The Sky’s the Limit for Girls in Science

March 24, 2010

With the release this week of AAUW’s latest research report, Why So Few? Women in Science, Technology, Engineering, and Mathematics, and the release earlier this month of the most recent issue of Outlook, which also examines the underrepresentation of girls and women in science and technology, the AAUW office is abuzz with excitement. So I think it is fitting that today we honor Ada Lovelace, considered by many to be the first computer programmer, with this first post in what is to become a regular series spotlighting AAUW programs encouraging girls in science and math.

Last weekend while I was at the National Science Teachers Association conference learning about great programs like AAUW grantee, Aim for the Stars, and watching girls try out robots at an indoor track, more than 150 seventh grade girls attended the Seventh Annual “Explore Your Opportunities – The Sky’s the Limit!” conference, the purpose of which was to encourage them to continue in the fields of science, technology, engineering, and math. Sponsored by the New York, Westchester, and Manhattan branches of AAUW, the Explore Your Opportunities (EYO) conference was held at the College of Mount Saint Vincent in the Bronx. This new venue for EYO provided excellent lab and computer spaces for the girls who attended, and more than 100 volunteers worked as workshop leaders, classroom assistants, and as subjects for the “Mystery Women” game to keep the conference moving smoothly.

Activities at the conference included “Brain Games,” in which Jenny Libien, a physician and assistant professor of pathology at SUNY Medical Center in Brooklyn, showed the girls the intricacies of Alzheimer’s disease, which affects more women than men. While some girls worked with the team from Estee Lauder in “Hands-on Cosmetic Chemistry,” others made a “Blizzard in a Bottle” with Denise Beautreau, laboratory manager at Mercy College. The students also played the “Mystery Woman” game, identifying women in finance, architecture, engineering, and science, throughout the day.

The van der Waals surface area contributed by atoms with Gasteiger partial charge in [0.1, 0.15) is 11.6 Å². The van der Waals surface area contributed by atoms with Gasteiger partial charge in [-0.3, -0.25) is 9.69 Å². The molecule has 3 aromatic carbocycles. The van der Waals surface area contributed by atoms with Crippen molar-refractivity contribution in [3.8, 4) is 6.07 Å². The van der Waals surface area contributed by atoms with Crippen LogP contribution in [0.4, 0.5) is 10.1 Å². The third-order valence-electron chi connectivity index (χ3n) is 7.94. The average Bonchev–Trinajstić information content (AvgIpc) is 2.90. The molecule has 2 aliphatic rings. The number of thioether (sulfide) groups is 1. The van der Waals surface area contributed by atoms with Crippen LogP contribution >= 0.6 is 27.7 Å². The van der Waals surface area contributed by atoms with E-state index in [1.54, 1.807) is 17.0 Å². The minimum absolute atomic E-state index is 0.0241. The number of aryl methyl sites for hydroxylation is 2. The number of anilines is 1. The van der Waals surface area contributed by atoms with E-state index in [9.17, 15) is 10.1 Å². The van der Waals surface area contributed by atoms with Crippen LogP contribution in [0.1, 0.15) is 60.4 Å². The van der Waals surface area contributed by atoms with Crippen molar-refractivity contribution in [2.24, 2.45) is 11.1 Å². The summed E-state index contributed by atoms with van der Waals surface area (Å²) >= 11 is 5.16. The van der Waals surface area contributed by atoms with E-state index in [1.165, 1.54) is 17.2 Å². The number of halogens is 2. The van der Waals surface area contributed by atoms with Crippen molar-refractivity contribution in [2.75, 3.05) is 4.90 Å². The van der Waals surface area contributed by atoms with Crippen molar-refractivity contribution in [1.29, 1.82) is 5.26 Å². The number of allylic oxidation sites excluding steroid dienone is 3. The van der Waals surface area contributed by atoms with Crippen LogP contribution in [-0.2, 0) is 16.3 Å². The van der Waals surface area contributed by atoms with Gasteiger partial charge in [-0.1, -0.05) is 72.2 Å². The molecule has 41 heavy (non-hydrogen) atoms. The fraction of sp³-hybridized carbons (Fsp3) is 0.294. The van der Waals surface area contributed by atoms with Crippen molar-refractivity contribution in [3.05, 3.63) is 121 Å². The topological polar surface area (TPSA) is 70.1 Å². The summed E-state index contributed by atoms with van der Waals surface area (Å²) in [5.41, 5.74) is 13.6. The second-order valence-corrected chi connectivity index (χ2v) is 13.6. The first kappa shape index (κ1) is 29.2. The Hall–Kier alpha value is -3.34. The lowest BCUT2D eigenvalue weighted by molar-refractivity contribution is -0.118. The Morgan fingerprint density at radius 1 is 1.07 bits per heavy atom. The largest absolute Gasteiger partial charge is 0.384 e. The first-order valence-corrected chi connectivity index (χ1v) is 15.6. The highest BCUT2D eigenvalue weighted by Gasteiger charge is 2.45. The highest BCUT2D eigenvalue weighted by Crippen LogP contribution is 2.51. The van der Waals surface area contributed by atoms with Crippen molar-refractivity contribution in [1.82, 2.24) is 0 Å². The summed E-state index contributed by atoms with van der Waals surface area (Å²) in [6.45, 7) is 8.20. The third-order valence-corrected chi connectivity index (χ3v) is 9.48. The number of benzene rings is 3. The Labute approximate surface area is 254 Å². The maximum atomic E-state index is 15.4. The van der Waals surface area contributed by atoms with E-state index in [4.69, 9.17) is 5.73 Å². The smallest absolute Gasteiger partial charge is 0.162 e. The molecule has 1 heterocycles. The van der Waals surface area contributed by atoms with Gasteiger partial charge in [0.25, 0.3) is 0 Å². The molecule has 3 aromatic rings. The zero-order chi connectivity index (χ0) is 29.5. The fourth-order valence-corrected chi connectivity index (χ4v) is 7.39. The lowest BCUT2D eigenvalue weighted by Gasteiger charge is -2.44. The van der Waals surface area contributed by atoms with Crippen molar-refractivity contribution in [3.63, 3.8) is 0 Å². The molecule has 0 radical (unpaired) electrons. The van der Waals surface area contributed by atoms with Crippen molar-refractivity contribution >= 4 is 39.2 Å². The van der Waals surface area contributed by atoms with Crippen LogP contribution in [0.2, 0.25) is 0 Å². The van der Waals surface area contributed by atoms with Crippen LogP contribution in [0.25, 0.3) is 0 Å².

“This event has deep personal meaning for me,” said conference co-director Wilma Gitchel. “If I had known one woman who was working successfully in a nontraditional field, I would have taken courage to pursue my dreams. My goal is to provide young women with role models so that they can have the confidence that I lacked in my youth.”

As Wilma notes — and Why So Few? supports — parents and other adults are essential to increasing girls’ confidence in their abilities and changing their negative attitudes toward math and science. Not only did the girls at last weekend’s conference learn new skills, but the nearly 50 parents and educators who also attended learned a new way to help girls with math in an origami workshop conducted by Karen Wellington, a public school math coach.

There are more than 70 AAUW-led programs like EYO in the nationwide program directory of the National Girls Collaborative Project, and even more still to be included. If you are interested in sharing information about your AAUW-sponsored science and math career day, award program, club, or camp with AAUW members nationwide, e-mail us at We’d love to hear from you!

This post was written by Nicole Callahan, AAUW program associate-STEM, with contributions from Lorrin Johnson and Wilma Gitchel, co-directors of Explore Your Opportunities.

Avatar By:   |   March 24, 2010


  1. Avatar Pat Strott-Wheatley says:

    Could you please email me the “rubric” or graph, for rating different criteria of a program?

    Thank You,
    Pat Strott Wheatley

    • Hi Pat,
      I hope the links I sent were useful to your program. For others looking for tools to help in assessing your program, our NGCP partners Assessing Women & Men in Engineering (AWE) offer everything from ready-to-hand out surveys for the kids to spreadsheets for entering the data. AWE surveys are easily personalized and can be downloaded after a free registration process.

      A full complement of resources, including a free webcast for those who are new to assessment, is available @

  2. Avatar nicolecallahan says:

    Thanks for sharing your video with us, Stephanie. What a great experience for these girls! If you’re not already listed, I encourage you to add your program to the NGCP Directory so others can learn more about what you’re doing and your needs.

    Have you heard of YUNG TV in Tucson? They’re looking for more girls to participate in their programs.

  3. Girls Making Media is funded in part by the American Association of University Women. Recently we sent a few of our girls to the Women Science and Engineering Conference at the University of Arizona.

    Here is a short video about their experience.

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